by Jourdan Cole
Collaborative and creative, caretakers and conservationists, curators and communicators—these are just a few words that come to mind when thinking about the people who work and study at Longwood Gardens. Among those are the interns—past, present, and future—who help keep our Gardens beautiful and thriving, and who have beautiful stories of their own to share. Find out how some of our previous interns got their start in public horticulture and where their careers have gone since—and how their time at Longwood helped them get there.
Some careers in horticulture require breaking new ground—both physically and metaphorically. The path from Longwood intern to Head of Grounds and Gardens for the J. Paul Getty Museum would take about three decades for Brian Houck (Conservatory Intern, 1987). In 1987, Houck left his collegiate studies in landscape architecture, not knowing what he would do next and not knowing that a career in public gardens was an option. Leaving Southern California to start anew on the East Coast, Houck came to Longwood for what was initially a six-month internship that turned into a nine-month stint, during which he became familiar with the interior spaces of the Conservatory and studied all aspects of design, production, and installation.
Houck realized thinking outside of the box would become his life’s work. After his internship, he returned to Southern California and enrolled at Cal Poly San Luis Obispo where he graduated in 1990 with a degree in ornamental horticulture and a concentration in public horticulture—a focus he created based on his experiences with Longwood. After completing his graduate degree in nonprofit management to strengthen his work in the world of horticulture, Houck now stewards two properties as Head of Grounds and Gardens for the J. Paul Getty Museum. He finds great meaning in preserving the cultural significance that engages people in horticulture and encourages participation in community.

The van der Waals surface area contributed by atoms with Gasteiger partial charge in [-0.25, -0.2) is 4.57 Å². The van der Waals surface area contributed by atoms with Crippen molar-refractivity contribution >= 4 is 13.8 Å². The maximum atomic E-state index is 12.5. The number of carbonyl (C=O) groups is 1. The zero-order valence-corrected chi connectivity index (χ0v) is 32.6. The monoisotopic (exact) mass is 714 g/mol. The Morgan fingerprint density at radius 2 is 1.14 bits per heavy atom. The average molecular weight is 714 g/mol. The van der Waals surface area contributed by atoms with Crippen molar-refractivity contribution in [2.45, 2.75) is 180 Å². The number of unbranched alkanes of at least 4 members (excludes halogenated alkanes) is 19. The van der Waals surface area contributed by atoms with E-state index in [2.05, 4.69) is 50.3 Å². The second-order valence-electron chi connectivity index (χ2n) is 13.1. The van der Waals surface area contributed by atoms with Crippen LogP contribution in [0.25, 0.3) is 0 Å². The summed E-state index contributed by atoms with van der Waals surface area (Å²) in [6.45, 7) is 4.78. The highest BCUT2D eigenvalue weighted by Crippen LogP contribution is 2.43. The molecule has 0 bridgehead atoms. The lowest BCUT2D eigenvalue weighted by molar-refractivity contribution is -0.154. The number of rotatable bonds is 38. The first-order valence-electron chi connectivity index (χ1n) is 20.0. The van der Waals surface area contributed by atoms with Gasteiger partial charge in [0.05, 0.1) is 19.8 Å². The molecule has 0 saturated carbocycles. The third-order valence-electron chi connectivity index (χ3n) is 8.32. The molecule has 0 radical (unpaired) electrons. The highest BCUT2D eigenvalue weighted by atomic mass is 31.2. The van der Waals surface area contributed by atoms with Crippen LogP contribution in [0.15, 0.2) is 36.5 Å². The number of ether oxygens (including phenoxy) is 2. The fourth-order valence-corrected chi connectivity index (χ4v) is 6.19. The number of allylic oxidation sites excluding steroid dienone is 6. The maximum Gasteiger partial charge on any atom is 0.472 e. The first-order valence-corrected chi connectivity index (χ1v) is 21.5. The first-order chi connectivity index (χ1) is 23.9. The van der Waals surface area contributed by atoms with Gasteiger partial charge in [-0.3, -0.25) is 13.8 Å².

Beth Hall Hoffman (Curatorial Intern, 2011–12), knew she wanted a career that combined the practical parts of horticulture with the science of plant nomenclature and taxonomy while she pursued a bachelor's degree in environmental horticultural science at Cal Poly San Luis Obispo. She just didn’t know the extent to which that existed in practice. Luckily, she found out during her internship with Longwood. During Hoffman’s internship, she assisted with a number of hands-on projects in curation and plant records, including mapping projects in different areas of the garden, completed inventory checks of plants in the garden, learned to use plant records database software, made labels, and more.
Today, Hoffman works at Sarah P. Duke Gardens in Durham, North Carolina as the Paul J. Kramer plant collections manager. She manages plant records for the 55-acre garden, as well as propagates and grows plants for plant sales. She is also the chair of the Plant Nomenclature and Taxonomy Community of the American Public Gardens Association.
The chance to work with plant propagation significantly impacted the career of Anna Bower (Nursery Management Intern 2012–13). The work she began during her Longwood internship continues a decade later at her current position at Ganna Walska Lotusland in California where she works with a wide range of plant material including Victoria waterlilies. “Lotusland has a history of growing Victoria since the 1950s,” shares Bower. “Now we receive seed from Longwood every year and I propagate them in our nursery before they are placed in the outdoor ponds. I occasionally even put on waders and photograph the flowers when they open at night.”
Before interning at Longwood, Bower was an undergraduate student at Willamette University in Salem, Oregon, earning a bachelor’s degree in environmental science. She knew she liked plant propagation and working outside, so taking an internship with Longwood gave her a variety of experiences that would help to shape her future career. Her day-to-day activities at Longwood included propagating and growing woody plants, operating nursery machinery, pruning, digging trees, and learning ball-and-burlap techniques. But there was plenty of room to try out different responsibilities, including learning about tissue culturing chrysanthemums and conducting research projects—during which she discovered a love of botanic garden curation, plant nomenclature, and record keeping.